Are you planning for inevitable changes in your business? What might those changes be? Too often we accept the status quo without strategically planning for what’s next, despite the rapid changes in our society. I own and operate a snow and Ice management company, a sister company to my green industry business, and we recently ran out of salt for our de-icing operations. In an effort to preserve cash flow we reduced our inventories too low and had to make spot purchases on the open market at a premium price. We preserved our level of service, but at a price. As we waited and waited for our usual supplier to come through, we were ultimately informed of the truth – they were supplying the needs of municipalities ahead of ours. We weren’t happy about this, but we understood.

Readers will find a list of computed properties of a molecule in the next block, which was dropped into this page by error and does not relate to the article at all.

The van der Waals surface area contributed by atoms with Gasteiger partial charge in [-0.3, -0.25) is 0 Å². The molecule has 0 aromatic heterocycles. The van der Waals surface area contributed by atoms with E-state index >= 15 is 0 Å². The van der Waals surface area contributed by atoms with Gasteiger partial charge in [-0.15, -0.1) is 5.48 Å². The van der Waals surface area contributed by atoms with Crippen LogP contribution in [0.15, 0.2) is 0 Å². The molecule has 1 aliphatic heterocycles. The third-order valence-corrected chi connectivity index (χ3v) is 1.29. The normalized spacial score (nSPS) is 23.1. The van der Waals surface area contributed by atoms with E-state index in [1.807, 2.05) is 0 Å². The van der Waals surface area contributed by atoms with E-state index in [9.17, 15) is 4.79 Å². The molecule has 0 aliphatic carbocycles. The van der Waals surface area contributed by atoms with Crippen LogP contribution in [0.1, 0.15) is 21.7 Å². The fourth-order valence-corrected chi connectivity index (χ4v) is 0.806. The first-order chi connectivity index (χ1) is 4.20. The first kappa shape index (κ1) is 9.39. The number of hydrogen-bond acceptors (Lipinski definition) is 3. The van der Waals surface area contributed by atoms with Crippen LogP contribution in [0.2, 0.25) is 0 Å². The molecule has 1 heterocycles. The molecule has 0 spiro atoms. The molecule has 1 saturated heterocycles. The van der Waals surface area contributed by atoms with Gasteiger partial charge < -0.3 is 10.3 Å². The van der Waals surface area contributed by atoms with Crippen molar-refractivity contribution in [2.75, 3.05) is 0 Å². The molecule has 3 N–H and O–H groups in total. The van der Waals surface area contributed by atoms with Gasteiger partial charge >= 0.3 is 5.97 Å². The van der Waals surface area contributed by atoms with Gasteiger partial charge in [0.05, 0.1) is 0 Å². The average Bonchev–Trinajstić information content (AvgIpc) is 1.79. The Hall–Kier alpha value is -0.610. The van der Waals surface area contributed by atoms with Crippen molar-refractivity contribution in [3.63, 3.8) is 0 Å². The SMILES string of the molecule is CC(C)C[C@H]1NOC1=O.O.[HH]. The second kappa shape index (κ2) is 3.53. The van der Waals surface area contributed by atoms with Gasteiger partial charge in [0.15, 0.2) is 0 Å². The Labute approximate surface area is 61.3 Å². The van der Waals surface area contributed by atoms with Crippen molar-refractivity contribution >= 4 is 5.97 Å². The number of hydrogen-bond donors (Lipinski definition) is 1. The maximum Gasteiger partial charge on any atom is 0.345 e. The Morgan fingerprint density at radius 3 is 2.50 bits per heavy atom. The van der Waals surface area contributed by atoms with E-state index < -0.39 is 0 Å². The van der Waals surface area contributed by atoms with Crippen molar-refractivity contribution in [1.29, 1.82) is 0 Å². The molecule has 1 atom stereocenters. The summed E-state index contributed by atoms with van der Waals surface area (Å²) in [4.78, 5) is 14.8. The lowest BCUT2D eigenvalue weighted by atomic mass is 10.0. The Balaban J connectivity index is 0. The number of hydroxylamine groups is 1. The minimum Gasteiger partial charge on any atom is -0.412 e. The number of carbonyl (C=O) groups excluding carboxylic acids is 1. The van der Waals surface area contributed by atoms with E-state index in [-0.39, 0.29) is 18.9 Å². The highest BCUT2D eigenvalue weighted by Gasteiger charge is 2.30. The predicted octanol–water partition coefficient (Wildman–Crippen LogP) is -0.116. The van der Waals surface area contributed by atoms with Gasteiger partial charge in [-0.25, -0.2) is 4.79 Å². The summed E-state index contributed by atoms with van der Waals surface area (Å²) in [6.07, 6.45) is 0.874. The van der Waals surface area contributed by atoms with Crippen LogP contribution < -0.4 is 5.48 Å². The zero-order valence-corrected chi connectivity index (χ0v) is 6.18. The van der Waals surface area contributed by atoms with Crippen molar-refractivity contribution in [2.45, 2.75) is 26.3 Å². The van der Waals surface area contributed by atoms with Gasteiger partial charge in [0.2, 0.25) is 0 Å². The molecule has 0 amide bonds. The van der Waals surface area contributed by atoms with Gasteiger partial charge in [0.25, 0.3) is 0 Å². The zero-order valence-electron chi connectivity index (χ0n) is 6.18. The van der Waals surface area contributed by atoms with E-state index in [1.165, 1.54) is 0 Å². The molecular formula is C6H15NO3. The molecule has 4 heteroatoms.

My question is what situation will you find yourself if necessary materials that ensure your company’s profitable operations are abruptly taken away? These materials could be a valued commodity such as fuel or power. It could also be labor, both skilled and unskilled. Can you include customers in that mix? Absolutely – especially if you are treating your customers as a commodity. The more you fail to nurture your existing customer base, the more likely this valuable resource is going to be taken away by a competitor. It’s prudent to plan for change – but if you focus on your existing customer now, the effect of any changes will be much less significant.